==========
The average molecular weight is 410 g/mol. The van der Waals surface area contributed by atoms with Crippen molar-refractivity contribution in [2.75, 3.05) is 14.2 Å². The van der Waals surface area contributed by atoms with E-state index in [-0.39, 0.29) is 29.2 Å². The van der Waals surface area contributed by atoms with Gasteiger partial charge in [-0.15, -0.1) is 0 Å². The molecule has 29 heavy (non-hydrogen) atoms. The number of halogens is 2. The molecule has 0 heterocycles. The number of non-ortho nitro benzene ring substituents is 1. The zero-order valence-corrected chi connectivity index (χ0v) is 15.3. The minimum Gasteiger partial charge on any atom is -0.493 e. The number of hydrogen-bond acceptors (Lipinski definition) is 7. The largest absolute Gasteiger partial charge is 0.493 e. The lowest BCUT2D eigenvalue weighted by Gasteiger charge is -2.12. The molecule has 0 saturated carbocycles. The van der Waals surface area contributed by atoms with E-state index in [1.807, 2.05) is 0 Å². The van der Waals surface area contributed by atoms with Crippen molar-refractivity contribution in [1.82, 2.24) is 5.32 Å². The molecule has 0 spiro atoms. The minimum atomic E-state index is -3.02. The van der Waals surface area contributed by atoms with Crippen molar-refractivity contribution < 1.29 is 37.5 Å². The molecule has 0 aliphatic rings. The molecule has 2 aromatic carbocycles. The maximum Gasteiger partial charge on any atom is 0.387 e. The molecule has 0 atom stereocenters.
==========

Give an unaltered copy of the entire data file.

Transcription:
The average molecular weight is 410 g/mol. The van der Waals surface area contributed by atoms with Crippen molar-refractivity contribution in [2.75, 3.05) is 14.2 Å². The van der Waals surface area contributed by atoms with E-state index in [-0.39, 0.29) is 29.2 Å². The van der Waals surface area contributed by atoms with Gasteiger partial charge in [-0.15, -0.1) is 0 Å². The molecule has 29 heavy (non-hydrogen) atoms. The number of halogens is 2. The molecule has 0 heterocycles. The number of non-ortho nitro benzene ring substituents is 1. The zero-order valence-corrected chi connectivity index (χ0v) is 15.3. The minimum Gasteiger partial charge on any atom is -0.493 e. The number of hydrogen-bond acceptors (Lipinski definition) is 7. The largest absolute Gasteiger partial charge is 0.493 e. The lowest BCUT2D eigenvalue weighted by Gasteiger charge is -2.12. The molecule has 0 saturated carbocycles. The van der Waals surface area contributed by atoms with E-state index in [1.807, 2.05) is 0 Å². The van der Waals surface area contributed by atoms with Crippen molar-refractivity contribution in [1.82, 2.24) is 5.32 Å². The molecule has 0 spiro atoms. The minimum atomic E-state index is -3.02. The van der Waals surface area contributed by atoms with Crippen molar-refractivity contribution < 1.29 is 37.5 Å². The molecule has 0 aliphatic rings. The molecule has 2 aromatic carbocycles. The maximum Gasteiger partial charge on any atom is 0.387 e. The molecule has 0 atom stereocenters.